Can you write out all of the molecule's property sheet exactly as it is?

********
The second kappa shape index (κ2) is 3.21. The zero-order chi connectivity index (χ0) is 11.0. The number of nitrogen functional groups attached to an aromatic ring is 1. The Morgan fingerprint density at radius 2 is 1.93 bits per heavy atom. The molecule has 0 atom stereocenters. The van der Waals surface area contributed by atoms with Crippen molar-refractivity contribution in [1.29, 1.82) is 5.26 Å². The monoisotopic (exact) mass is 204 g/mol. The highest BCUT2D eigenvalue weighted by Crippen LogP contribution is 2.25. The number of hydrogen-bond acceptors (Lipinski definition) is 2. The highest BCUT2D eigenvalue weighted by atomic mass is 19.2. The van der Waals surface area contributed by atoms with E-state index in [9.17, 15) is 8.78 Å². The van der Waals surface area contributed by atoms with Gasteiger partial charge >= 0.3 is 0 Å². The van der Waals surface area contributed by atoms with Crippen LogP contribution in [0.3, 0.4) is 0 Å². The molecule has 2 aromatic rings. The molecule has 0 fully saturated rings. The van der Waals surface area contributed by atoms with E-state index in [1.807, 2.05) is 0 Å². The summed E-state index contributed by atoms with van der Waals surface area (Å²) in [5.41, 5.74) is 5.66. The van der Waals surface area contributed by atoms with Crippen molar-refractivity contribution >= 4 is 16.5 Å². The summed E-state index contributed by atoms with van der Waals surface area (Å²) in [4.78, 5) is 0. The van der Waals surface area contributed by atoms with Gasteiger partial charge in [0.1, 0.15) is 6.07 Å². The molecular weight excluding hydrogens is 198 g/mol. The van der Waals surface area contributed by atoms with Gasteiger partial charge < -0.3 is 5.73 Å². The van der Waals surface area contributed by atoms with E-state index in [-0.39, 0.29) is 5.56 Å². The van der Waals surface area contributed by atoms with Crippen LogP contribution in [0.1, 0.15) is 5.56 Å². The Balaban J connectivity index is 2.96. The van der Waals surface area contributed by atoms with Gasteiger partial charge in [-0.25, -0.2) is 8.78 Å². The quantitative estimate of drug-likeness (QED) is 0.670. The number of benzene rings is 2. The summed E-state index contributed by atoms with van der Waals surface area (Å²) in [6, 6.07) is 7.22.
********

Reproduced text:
The second kappa shape index (κ2) is 3.21. The zero-order chi connectivity index (χ0) is 11.0. The number of nitrogen functional groups attached to an aromatic ring is 1. The Morgan fingerprint density at radius 2 is 1.93 bits per heavy atom. The molecule has 0 atom stereocenters. The van der Waals surface area contributed by atoms with Crippen molar-refractivity contribution in [1.29, 1.82) is 5.26 Å². The monoisotopic (exact) mass is 204 g/mol. The highest BCUT2D eigenvalue weighted by Crippen LogP contribution is 2.25. The number of hydrogen-bond acceptors (Lipinski definition) is 2. The highest BCUT2D eigenvalue weighted by atomic mass is 19.2. The van der Waals surface area contributed by atoms with E-state index in [9.17, 15) is 8.78 Å². The van der Waals surface area contributed by atoms with Gasteiger partial charge >= 0.3 is 0 Å². The van der Waals surface area contributed by atoms with Crippen LogP contribution in [0.3, 0.4) is 0 Å². The molecule has 2 aromatic rings. The molecule has 0 fully saturated rings. The van der Waals surface area contributed by atoms with E-state index in [1.807, 2.05) is 0 Å². The summed E-state index contributed by atoms with van der Waals surface area (Å²) in [5.41, 5.74) is 5.66. The van der Waals surface area contributed by atoms with Crippen molar-refractivity contribution >= 4 is 16.5 Å². The summed E-state index contributed by atoms with van der Waals surface area (Å²) in [4.78, 5) is 0. The van der Waals surface area contributed by atoms with Gasteiger partial charge in [0.1, 0.15) is 6.07 Å². The molecular weight excluding hydrogens is 198 g/mol. The van der Waals surface area contributed by atoms with Gasteiger partial charge < -0.3 is 5.73 Å². The van der Waals surface area contributed by atoms with E-state index in [-0.39, 0.29) is 5.56 Å². The van der Waals surface area contributed by atoms with Crippen LogP contribution in [0.1, 0.15) is 5.56 Å². The Balaban J connectivity index is 2.96. The van der Waals surface area contributed by atoms with Gasteiger partial charge in [-0.25, -0.2) is 8.78 Å². The quantitative estimate of drug-likeness (QED) is 0.670. The number of benzene rings is 2. The summed E-state index contributed by atoms with van der Waals surface area (Å²) in [6, 6.07) is 7.22.